September 27, 2010
The art of learning any lesson is to get down off your horse and suck ‘it’ up. Of course it isn’t as cruel as it sounds (although sometimes it’s a trial).
How many years have passed? I’m still learning. I’m still learning that I need to let go not only of past hurts but also things that haven’t even happened yet – the notorious Future Worries.
I’m still learning that with every episode of insanity (for want of more apt term, although I’m quite fond of reclaiming it seeing as people are so terrified of it now) an episode of reprieve will follow; the disconnection itself is not the problem, but the feelings of dread and sickness are.
I understand, now that I’ve let off a little emotional steam, that it’s been several weeks since my last bout of ‘not on this planet’ which lends reason to why I’ve struggled with it for the past five days. Regularity breeds familiarity, breeds ability to cope? I’d not like to suggest learned helplessness.
(But why does becoming familiar with difficulty mean learning helplessness? I’m not helpless, I’m off my rocker and quite happy about it! It still astounds me how even the most subtle and apparently caring language can disable anyone who acts or exists contrary to the status quo; enrich your minds and read Foucault.)
Having been so long since the last time, I’ve virtually forgotten the ecstatic euphoria, the hunger to read and learn, the fascination with the shapes and colours of the world around me; the pink rose that looked like a sodden wedding serviette, the fence that was missing new paint in a very haphazard place that took on the shape of a cat and the old telephone poles that intersected the brilliant skies with their thick wires and housed jars filled with ancient, glowing insects.
And then the sudden thrashing of the mind as it begins to become too aware of the immediacy of the world. Coming back to a dull, unnoticing reality when you have spent days in stunning places free from worry and despair is a grim shock.
I don’t blame myself for having such a difficult time.
To return is to make a mental note detailing how to land on your feet:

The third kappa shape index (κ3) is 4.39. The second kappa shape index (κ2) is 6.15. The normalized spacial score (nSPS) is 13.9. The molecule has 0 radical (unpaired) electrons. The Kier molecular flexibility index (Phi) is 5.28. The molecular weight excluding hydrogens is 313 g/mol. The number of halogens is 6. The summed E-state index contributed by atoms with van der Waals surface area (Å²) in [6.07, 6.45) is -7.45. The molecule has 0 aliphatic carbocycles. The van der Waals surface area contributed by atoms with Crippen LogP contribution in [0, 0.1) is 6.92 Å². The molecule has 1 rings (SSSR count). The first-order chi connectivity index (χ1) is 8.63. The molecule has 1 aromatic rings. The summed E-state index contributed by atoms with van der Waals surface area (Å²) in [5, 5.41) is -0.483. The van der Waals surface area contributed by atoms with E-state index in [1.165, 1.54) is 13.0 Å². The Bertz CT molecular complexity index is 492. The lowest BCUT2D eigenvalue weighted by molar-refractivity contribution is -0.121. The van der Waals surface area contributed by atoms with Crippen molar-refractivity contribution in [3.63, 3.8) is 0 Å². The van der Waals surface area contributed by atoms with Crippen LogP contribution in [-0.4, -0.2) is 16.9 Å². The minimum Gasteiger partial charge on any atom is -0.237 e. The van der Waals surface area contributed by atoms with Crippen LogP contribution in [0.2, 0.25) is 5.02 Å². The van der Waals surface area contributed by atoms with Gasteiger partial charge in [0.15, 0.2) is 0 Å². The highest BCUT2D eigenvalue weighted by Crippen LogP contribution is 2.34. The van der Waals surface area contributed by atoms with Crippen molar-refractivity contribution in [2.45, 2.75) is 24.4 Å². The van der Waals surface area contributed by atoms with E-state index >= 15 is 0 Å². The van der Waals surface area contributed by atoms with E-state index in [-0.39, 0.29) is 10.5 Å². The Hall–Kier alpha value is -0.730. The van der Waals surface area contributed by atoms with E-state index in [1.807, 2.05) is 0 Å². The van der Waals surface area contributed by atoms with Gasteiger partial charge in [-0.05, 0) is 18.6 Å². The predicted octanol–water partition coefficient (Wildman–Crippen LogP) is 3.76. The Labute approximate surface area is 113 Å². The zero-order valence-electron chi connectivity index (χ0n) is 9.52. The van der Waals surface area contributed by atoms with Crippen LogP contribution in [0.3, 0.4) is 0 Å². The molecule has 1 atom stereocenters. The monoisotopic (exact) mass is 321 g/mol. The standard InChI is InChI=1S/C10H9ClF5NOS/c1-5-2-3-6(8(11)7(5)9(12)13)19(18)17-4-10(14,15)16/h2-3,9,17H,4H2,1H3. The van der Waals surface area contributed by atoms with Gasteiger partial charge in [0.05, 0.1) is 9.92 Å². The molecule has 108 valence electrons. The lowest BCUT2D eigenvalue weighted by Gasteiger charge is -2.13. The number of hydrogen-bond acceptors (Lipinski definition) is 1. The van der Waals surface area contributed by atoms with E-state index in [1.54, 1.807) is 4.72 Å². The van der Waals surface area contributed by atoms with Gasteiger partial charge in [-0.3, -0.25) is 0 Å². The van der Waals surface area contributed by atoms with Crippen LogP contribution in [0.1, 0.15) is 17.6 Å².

- Always have herbal tea at the ready
- Don’t fear cancellations
- Keep warm
- Eat foods which bring comfort
- Read a book which confirms your reality
- Sleep lightly through the day
- Avoid television at all costs
- Listen to music that feeds your soul
- Become aware of the world again through the radio (BBC Radio 4 is my choice)
- Don’t rush back to socializing
- Re-familiarise yourself with pets as they are much more understanding that humans
- Have a cry if you need to
- Speak truth
- Ask a true friend to confirm love
- Harbour no resentment for yourself, or any other being
These things happen and I have a choice to make now that my head is clearing: shall I fall into misery or shall I sit gently, allow myself to recover and come through this more prepared for the next wave?
September 4, 2010
… in light of the debates thrown up by Stephen Hawking, if god does exist and created the universe, does it even matter?
I’m listening to BBC Radio 4′s Question Time and one caller has just spoken about people following science, following religion etc.
But – people don’t follow science; science tells us not to have unprotected sex with strangers, it tells us not to smoke because it can kill us and it tells us to stop disforesting the planet because it’s causing massive problems, but we don’t follow these morsels of scientific wisdom.
So if we don’t follow science, even though we know it to exist and contain truth, isn’t it a little arrogant to believe that if the existence of god were to be proven, we would be obliged to follow?
There are X billion people on this planet and each one of us is different. Science, god, mathematics, language, philosophy and even the arts are homogenizing forces (without getting into a nasty muddle here) that betray the simple truth that everyone is different.
I think, personally, that any facet of human thought and creativity that allows this to be known and respected is a step in the right direction; anything that starts preaching ‘obey’ needs to be looked at carefully.
Of course this creates a bit of a pickle when you get onto the subject of climate change and the associated noise circling the issues. I believe we should protect our planet because despite science and god, this is pretty much the only one we have for the foreseeable future, which isn’t looking so rosy at the moment.
I also believe that there’s a need to separate ‘climate change’ from ‘environmental destruction’; we may not be responsible for long-term climate change, or evolution, and it’s very difficult to say that we are responsible for it because we might not have the complete picture. Records began when? 1700-1800? Do we know the entire history of our planet?
This may sound like I’m on the bandwagon with all those who are trying to derail the climate change movement, but I’m not. I simply think the language needs to be changed.
What we can be certain of is that we are responsible for environmental destruction; we de-forest, we plunder natural resources, we pollute water sources, we allow the spread of chemicals and toxic waste, we exploit animals for food and materials, we exploit other people for goods and leave them in poverty; we waste and ignore, we destroy our own foundations for momentary gain and profit.
These things have nothing to do with climate change; they have everything to do with us. And if this behaviour continues?
I doubt very much that the few who survive in the future once the earth is a barren dust ball, devoid of the complex eco system we’re only just clinging to now, they’ll be sitting there with a smug look on their face saying: “ah, but the world didn’t end because of climate change.”
My thinking is probably full of holes but that doesn’t stop me believing that we should take responsibility and look after ourselves, each other, the planet and everything that exists on it.